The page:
Results

Both MDA5 and TLR3 contribute to survival from EMCV-D infection. To evaluate the roles of MDA5 and TLR3 in response to EMCV-D, we infected WT, Mda5–/–, Tlr3–/–, and Mda5–/– × Tlr3–/– (DKO) mice, all on a C57BL/6 background, with 1000 PFU via the i.p. route. Similar to previous reports, WT C57BL/6 mice survived EMCV-D infection, whereas Mda5–/– mice were highly susceptible and died on day 5 post infection (PI) (P < 0.001, n = 20; Figure 1). Tlr3–/– mice were also more susceptible to EMCV-D than WT mice (P < 0.001, n = 20), but less so than Mda5–/– mice, dying on average at day 22 PI, with some mice (~30%) surviving infection. Experiments with DKO mice confirmed the protective role of TLR3; DKO mice were more susceptible to EMCV-D than Mda5–/– mice, as they all died at day 2 PI (P < 0.001, n = 20; Figure 1) or at day 3 PI with an extremely low inoculating dose (1 PFU/mouse, data not shown). These results demonstrate that both MDA5 and TLR3 contribute to control of EMCV-D infection in vivo, with MDA5 having a predominant role.

Both MDA5 and TLR3 protect from EMCV-D infection.Figure 1

Both MDA5 and TLR3 protect from EMCV-D infection. WT, Mda5–/–, Tlr3–/–, and DKO mice were infected with 103 PFU of EMCV-D i.p. and monitored for survival (n = 20) in 2 independent experiments. WT mice survived infection, Mda5–/– mice succumbed on day 5, Tlr3–/– succumbed on day 22 with 30% surviving infection, and DKO mice succumbed on day 2.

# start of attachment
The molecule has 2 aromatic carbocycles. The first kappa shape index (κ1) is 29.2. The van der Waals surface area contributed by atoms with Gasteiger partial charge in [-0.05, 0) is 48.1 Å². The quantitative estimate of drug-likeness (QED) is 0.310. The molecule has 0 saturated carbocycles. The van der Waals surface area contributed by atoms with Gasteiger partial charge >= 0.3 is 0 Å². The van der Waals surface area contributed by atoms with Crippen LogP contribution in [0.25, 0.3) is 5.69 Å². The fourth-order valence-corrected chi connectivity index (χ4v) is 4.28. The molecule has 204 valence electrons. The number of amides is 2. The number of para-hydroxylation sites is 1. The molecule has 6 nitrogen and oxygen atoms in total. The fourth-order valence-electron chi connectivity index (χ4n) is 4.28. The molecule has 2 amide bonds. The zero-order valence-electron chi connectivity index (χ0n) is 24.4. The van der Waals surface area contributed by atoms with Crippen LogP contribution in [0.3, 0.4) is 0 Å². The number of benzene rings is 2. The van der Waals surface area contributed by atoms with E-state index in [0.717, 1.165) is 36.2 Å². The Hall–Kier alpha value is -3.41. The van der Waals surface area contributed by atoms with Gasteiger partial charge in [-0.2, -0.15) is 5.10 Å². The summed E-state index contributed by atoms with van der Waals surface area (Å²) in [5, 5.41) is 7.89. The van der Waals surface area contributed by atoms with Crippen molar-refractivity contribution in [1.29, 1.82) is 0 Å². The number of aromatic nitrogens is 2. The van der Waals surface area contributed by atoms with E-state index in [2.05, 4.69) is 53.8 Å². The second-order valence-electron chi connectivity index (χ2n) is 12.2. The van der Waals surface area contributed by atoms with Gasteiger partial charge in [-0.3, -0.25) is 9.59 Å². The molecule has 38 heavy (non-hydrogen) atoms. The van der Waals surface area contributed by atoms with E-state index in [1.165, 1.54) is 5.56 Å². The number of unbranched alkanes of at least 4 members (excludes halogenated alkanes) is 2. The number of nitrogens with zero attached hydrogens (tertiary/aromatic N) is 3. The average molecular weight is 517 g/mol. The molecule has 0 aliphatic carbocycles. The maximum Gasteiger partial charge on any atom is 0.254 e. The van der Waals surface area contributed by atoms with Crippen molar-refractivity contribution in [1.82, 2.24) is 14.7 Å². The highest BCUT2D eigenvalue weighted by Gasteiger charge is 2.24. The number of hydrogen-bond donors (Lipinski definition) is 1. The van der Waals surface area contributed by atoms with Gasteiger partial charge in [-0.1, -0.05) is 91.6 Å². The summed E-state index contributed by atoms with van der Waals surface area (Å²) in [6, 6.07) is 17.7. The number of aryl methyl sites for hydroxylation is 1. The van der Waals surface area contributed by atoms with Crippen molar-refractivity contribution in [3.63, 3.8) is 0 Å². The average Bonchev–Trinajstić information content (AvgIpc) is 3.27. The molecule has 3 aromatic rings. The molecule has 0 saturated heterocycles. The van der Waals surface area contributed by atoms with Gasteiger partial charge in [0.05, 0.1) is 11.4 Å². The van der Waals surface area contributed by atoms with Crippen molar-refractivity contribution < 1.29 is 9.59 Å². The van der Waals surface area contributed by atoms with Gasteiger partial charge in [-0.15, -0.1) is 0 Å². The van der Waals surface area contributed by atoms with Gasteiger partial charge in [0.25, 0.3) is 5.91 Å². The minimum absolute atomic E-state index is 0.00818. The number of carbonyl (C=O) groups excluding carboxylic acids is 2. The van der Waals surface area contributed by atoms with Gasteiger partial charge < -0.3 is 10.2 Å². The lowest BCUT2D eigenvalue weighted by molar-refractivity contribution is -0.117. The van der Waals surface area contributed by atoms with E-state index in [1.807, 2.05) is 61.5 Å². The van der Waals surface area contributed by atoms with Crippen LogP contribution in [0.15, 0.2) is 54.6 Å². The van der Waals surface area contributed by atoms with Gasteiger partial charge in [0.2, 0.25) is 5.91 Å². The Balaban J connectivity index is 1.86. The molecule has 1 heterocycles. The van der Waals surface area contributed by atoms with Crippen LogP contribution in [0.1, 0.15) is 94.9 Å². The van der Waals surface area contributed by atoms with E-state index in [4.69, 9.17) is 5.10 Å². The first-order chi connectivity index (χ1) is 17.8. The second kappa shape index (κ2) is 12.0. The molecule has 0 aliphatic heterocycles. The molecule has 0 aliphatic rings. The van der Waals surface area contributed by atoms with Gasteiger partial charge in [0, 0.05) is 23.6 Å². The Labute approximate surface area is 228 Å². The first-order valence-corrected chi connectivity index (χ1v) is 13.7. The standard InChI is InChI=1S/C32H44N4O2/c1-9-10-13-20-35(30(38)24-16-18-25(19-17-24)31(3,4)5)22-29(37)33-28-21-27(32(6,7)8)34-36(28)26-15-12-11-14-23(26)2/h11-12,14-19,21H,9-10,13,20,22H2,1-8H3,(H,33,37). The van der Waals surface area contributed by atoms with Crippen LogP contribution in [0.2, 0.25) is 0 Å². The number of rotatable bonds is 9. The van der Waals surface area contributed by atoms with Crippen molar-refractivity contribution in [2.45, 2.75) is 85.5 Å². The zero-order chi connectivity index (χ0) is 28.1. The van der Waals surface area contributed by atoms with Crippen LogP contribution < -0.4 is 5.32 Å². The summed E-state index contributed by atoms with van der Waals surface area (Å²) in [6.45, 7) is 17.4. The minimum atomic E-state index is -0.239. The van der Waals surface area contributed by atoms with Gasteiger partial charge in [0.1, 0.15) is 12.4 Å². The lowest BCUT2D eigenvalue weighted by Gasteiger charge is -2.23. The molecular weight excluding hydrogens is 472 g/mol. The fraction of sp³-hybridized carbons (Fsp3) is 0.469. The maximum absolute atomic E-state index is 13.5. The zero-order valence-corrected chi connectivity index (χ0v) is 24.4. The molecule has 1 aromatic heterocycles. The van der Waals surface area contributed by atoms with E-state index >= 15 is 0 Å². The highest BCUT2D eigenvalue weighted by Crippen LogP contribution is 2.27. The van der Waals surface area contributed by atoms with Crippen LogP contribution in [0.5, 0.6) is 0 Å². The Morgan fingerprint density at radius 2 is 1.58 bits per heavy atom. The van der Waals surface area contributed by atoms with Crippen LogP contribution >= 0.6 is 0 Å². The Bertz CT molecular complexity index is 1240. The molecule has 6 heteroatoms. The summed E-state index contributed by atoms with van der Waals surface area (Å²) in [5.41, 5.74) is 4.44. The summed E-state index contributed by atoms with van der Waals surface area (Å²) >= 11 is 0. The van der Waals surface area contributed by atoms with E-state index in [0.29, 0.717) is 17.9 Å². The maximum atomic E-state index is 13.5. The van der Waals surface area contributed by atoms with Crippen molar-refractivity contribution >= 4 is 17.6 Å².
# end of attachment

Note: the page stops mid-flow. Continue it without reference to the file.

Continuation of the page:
Infection of Mda5–/– and Tlr3–/– mice with EMCV-D causes different degrees of heart pathology. Previous studies have implicated MDA5 (47) and TLR3 (49) in protection from EMCV-induced viral myocarditis using different strains of EMCV. To test the relative contributions of MDA5 and TLR3 to the protection of heart from EMCV-D, we measured levels of serum troponin, which reflects the extent of myocardial damage in WT, Mda5–/–, Tlr3–/–, and DKO mice after infection. Similar to previous findings (47), Mda5–/– mice had significantly elevated troponin levels by day 4 in comparison with WT mice (P < 0.01, n = 6) (Figure 2A). Correspondingly, the hearts of Mda5–/– mice showed higher EMCV-D titers (30-fold, P < 0.05), widespread immunoreactivity for EMCV-D antigen (EMCVpol), and early inflammatory infiltration (Figure 2, B–D). Tlr3–/– mice showed moderate infection in comparison with Mda5–/– mice. Troponin levels in Tlr3–/– mice were not significantly different from those in WT animals throughout the time course, although at day 7 a small subset of Tlr3–/– animals demonstrated increased troponin levels. Viral titers in the heart were only slightly higher in Tlr3–/– mice than in WT mice at all time points. EMCV antigen was limited to a few foci, and a modest infiltration of inflammatory cells was apparent at day 7, similarly to WT animals. The contribution of TLR3 to antiviral response against EMCV-D in the heart was also evident in the DKO mice. Earlier increase in troponin levels, higher levels of viral replication in the heart, and broader dissemination of EMCV antigen was observed when compared with Mda5–/– mice. Our experiments suggest that MDA5 has a dominant role in protecting against EMCV-D–induced myocarditis, with a subordinate contribution from TLR3.

MDA5 controls EMCV-D infection in the heart.Figure 2